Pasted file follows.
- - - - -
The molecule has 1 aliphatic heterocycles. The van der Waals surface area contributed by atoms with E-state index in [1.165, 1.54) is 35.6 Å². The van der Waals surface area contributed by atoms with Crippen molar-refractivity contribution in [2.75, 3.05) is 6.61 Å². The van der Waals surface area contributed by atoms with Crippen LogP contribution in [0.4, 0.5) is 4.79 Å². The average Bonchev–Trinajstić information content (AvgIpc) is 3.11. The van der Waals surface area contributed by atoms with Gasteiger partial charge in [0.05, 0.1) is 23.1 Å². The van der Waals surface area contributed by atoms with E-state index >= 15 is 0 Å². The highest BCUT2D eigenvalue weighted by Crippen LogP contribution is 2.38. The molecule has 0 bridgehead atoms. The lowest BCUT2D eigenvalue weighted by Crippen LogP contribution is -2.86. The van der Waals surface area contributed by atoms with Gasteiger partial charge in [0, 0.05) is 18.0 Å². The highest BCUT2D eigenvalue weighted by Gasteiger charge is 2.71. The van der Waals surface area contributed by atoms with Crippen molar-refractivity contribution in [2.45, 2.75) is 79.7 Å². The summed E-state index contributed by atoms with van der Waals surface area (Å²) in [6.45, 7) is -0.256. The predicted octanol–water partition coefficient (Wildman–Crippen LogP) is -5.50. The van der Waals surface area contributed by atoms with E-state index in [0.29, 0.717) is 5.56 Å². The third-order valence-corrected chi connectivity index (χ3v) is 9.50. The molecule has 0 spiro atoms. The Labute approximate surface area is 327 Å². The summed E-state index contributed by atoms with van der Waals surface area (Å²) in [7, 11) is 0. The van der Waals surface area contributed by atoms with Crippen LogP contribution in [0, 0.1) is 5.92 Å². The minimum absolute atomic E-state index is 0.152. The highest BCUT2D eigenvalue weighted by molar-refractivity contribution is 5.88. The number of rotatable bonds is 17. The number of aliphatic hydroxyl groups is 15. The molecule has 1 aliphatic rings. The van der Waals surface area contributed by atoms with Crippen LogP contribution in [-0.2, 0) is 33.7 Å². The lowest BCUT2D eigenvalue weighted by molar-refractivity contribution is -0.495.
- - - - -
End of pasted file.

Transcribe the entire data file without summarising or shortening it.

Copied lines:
The molecule has 1 aliphatic heterocycles. The van der Waals surface area contributed by atoms with E-state index in [1.165, 1.54) is 35.6 Å². The van der Waals surface area contributed by atoms with Crippen molar-refractivity contribution in [2.75, 3.05) is 6.61 Å². The van der Waals surface area contributed by atoms with Crippen LogP contribution in [0.4, 0.5) is 4.79 Å². The average Bonchev–Trinajstić information content (AvgIpc) is 3.11. The van der Waals surface area contributed by atoms with Gasteiger partial charge in [0.05, 0.1) is 23.1 Å². The van der Waals surface area contributed by atoms with E-state index >= 15 is 0 Å². The highest BCUT2D eigenvalue weighted by Crippen LogP contribution is 2.38. The molecule has 0 bridgehead atoms. The lowest BCUT2D eigenvalue weighted by Crippen LogP contribution is -2.86. The van der Waals surface area contributed by atoms with Gasteiger partial charge in [0, 0.05) is 18.0 Å². The highest BCUT2D eigenvalue weighted by Gasteiger charge is 2.71. The van der Waals surface area contributed by atoms with Crippen molar-refractivity contribution in [2.45, 2.75) is 79.7 Å². The summed E-state index contributed by atoms with van der Waals surface area (Å²) in [6.45, 7) is -0.256. The predicted octanol–water partition coefficient (Wildman–Crippen LogP) is -5.50. The van der Waals surface area contributed by atoms with E-state index in [0.29, 0.717) is 5.56 Å². The third-order valence-corrected chi connectivity index (χ3v) is 9.50. The molecule has 0 spiro atoms. The Labute approximate surface area is 327 Å². The summed E-state index contributed by atoms with van der Waals surface area (Å²) in [7, 11) is 0. The van der Waals surface area contributed by atoms with Crippen LogP contribution in [0, 0.1) is 5.92 Å². The minimum absolute atomic E-state index is 0.152. The highest BCUT2D eigenvalue weighted by molar-refractivity contribution is 5.88. The number of rotatable bonds is 17. The number of aliphatic hydroxyl groups is 15. The molecule has 1 aliphatic rings. The van der Waals surface area contributed by atoms with Crippen LogP contribution in [-0.2, 0) is 33.7 Å². The lowest BCUT2D eigenvalue weighted by molar-refractivity contribution is -0.495.